Planning Commission proposes regulations for adult entertainment businesses

The Planning Commission held a public hearing Dec. 15 to gather community input on proposed Zoning Bylaws to mitigate the adverse secondary impacts associated with adult entertainment facilities.

As Chair Jaime Heins explained, such businesses are constitutionally protected under freedom of speech and cannot be banned outright, but cities and towns do have the same authority as they have for other businesses to regulate where and how they may operate based on the potential adverse secondary impacts.

The purpose section of the proposed amendment states that “Restrictions on the location of such facilities are necessary to protect residential neighborhoods, sensitive and vulnerable populations, civic institutions and public gathering places from the adverse secondary impacts associated with adult entertainment facilities including, but not limited to, crime, nuisance, disturbance of public order and indecency, and to protect public health, safety and welfare.”

Heins added that no specific application has been submitted to the Development Review Board for such a business, but noted that there had been a nonspecific inquiry this fall about establishing such a business.

The commissioners reviewed draft language that would add adult entertainment as a conditional use only in the Mixed Use District which runs rather narrowly along both sides of Shelburne Road south from the South Burlington town line to just north of the LaPlatte bridge. In addition, several conditional use review criteria would be added. Among these are:

The impacts of the adult entertainment use must be comparable to a non-adult entertainment use allowed in the district.

The business must not be located within 1,000 feet of an existing school, library, daycare facility, religious facility, public park, or residential zoning district, or within 150 feet of a public right-of-way.

Adult entertainment uses, specifically defined in the bylaws, must be separated from one another by at least 1,000 feet to avoid clustering of such businesses, which would exacerbate adverse secondary impacts.

Adult entertainment use must not have any storefront window, marquee, sign, or other display visible from a public vantage point depicting or portraying specified anatomical areas or specified sexual activities which are defined.

Adult-oriented merchandise, specifically defined in the bylaws, must not be displayed in a location that would be visible from a public vantage point.

Signage must use only “terms and imagery that would be typical and expected for a comparable non-adult entertainment use and appropriate for a general audience.”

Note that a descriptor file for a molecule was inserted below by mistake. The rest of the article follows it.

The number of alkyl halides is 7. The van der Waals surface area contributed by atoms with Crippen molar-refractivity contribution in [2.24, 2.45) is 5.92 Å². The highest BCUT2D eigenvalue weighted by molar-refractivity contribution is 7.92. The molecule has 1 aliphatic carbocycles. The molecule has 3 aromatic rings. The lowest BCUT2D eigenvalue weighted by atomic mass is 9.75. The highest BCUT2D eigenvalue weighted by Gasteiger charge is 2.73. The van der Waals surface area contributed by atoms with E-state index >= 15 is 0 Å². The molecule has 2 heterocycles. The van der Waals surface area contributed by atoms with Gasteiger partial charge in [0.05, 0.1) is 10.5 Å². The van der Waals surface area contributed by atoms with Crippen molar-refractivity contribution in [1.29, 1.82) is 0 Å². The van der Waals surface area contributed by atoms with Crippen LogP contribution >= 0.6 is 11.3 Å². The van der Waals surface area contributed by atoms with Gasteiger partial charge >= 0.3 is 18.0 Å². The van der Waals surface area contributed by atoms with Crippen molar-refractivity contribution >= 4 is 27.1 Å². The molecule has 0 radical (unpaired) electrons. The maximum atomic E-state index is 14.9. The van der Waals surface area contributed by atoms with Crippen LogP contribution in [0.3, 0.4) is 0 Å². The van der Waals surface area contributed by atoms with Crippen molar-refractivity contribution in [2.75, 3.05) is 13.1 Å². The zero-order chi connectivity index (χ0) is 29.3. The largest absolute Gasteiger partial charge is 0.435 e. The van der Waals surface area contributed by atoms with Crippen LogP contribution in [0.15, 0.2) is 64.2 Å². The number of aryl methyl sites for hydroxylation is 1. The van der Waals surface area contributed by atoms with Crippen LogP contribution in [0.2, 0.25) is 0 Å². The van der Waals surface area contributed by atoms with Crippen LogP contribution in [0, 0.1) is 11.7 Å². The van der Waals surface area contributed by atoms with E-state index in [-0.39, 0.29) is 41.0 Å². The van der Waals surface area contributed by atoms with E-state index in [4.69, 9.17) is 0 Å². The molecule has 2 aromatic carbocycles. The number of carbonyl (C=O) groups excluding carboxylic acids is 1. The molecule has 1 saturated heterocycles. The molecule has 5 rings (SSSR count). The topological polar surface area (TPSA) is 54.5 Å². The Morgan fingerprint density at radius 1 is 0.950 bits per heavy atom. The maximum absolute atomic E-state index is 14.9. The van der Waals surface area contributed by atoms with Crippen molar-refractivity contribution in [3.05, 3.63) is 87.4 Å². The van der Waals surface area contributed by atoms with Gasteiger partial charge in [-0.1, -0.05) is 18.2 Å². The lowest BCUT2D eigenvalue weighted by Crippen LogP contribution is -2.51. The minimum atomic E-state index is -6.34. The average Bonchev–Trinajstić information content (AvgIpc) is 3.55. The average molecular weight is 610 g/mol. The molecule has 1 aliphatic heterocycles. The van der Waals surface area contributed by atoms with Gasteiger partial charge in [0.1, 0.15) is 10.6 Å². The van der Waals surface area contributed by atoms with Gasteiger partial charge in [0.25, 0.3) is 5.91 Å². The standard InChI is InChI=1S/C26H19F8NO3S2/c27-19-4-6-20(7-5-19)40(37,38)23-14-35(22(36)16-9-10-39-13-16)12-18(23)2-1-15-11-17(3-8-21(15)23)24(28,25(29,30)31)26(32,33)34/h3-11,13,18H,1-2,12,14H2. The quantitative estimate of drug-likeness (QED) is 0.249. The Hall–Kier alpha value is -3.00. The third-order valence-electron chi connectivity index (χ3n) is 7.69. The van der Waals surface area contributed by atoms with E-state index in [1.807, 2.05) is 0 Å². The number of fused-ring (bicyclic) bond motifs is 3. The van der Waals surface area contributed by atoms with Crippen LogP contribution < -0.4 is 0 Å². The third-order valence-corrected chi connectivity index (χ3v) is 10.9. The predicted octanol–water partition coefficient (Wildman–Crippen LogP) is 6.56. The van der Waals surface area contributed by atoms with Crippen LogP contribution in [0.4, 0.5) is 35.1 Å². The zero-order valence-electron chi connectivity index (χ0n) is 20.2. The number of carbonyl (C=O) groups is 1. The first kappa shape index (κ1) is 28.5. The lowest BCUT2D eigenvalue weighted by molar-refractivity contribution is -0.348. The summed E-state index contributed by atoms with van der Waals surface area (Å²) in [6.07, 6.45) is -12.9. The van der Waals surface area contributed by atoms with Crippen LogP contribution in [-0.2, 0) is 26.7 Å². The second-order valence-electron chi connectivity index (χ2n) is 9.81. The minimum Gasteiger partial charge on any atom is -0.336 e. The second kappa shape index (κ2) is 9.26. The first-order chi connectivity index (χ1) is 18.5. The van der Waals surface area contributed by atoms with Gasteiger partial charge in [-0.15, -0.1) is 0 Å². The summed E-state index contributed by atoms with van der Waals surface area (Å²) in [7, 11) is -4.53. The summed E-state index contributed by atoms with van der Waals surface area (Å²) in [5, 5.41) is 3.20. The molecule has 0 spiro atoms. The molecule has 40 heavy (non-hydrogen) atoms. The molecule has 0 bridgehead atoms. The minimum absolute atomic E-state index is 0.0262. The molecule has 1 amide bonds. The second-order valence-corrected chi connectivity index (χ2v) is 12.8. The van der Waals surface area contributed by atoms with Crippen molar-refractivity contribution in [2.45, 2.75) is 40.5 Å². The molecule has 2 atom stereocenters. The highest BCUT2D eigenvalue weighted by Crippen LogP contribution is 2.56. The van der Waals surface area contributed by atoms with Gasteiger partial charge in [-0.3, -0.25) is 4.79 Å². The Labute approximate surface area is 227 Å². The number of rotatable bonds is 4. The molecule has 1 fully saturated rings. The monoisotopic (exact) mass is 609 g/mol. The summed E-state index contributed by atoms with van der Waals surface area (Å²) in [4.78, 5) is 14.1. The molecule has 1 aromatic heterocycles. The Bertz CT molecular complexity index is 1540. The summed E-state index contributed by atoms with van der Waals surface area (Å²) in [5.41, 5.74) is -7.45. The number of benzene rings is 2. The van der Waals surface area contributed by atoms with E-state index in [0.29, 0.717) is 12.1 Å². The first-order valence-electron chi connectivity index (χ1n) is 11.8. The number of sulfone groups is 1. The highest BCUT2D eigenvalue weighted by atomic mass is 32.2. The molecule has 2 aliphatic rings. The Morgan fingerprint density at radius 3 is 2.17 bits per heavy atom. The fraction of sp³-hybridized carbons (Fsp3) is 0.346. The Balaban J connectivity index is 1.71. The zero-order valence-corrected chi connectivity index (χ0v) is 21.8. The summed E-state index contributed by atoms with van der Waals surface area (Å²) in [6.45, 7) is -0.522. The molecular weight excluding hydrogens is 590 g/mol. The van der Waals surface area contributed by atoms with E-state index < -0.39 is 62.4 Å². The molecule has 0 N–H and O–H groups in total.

Persons under the age of 18 may not be permitted to enter and a prominent, two-foot-by-two-foot sign to that effect must be posted at each entrance.

Such businesses must be appropriately screened from public view.

Several members of the public appeared at the hearing to voice their concerns about the adverse impacts such a business would have, largely focusing on their beliefs that adult entertainment facilities would generally degrade Shelburne’s community character. More specifically, some worried about noise, increased traffic, and the need for additional police due to the business. Heins also submitted for the hearing record emails he received from Shelburne residents expressing similar concerns.

After hearing public testimony and reviewing the proposal, the commission voted to forward the proposal as amended to the Selectboard for its consideration. The Selectboard will also hold a public hearing when it discusses the proposal.

If an application for an adult entertainment business is filed after the Selectboard adopts these Bylaw amendments, the DRB would also hold a public hearing on the application and review the proposal to determine if it met all the conditional use requirements before it made a decision. In addition to the specific criteria, the DRB would review hours of operation, onsite parking to ensure it met the anticipated customer base for the business in order to prevent overflow parking issues in adjacent neighborhoods, safety issues due to increased traffic, impact on town services such as police, and other issues as it would for any business application, to mitigate any adverse secondary impacts.

In other business, the Planning Commission reviewed previously discussed amendments related to sidewalk and path requirements, briefly discussed whether amendments to regulations about Planned Unit Developments in the Rural District should be considered at a later date, were briefed on a recent court decision on signage requirements, and were  informed about a recent population projection developed by the Chittenden County Regional Planning Commission that projected population growth in the county at just 0.2%.

The next meeting of the Planning Commission will be held on Thursday, Jan. 12 at 7pm in the Municipal Center.

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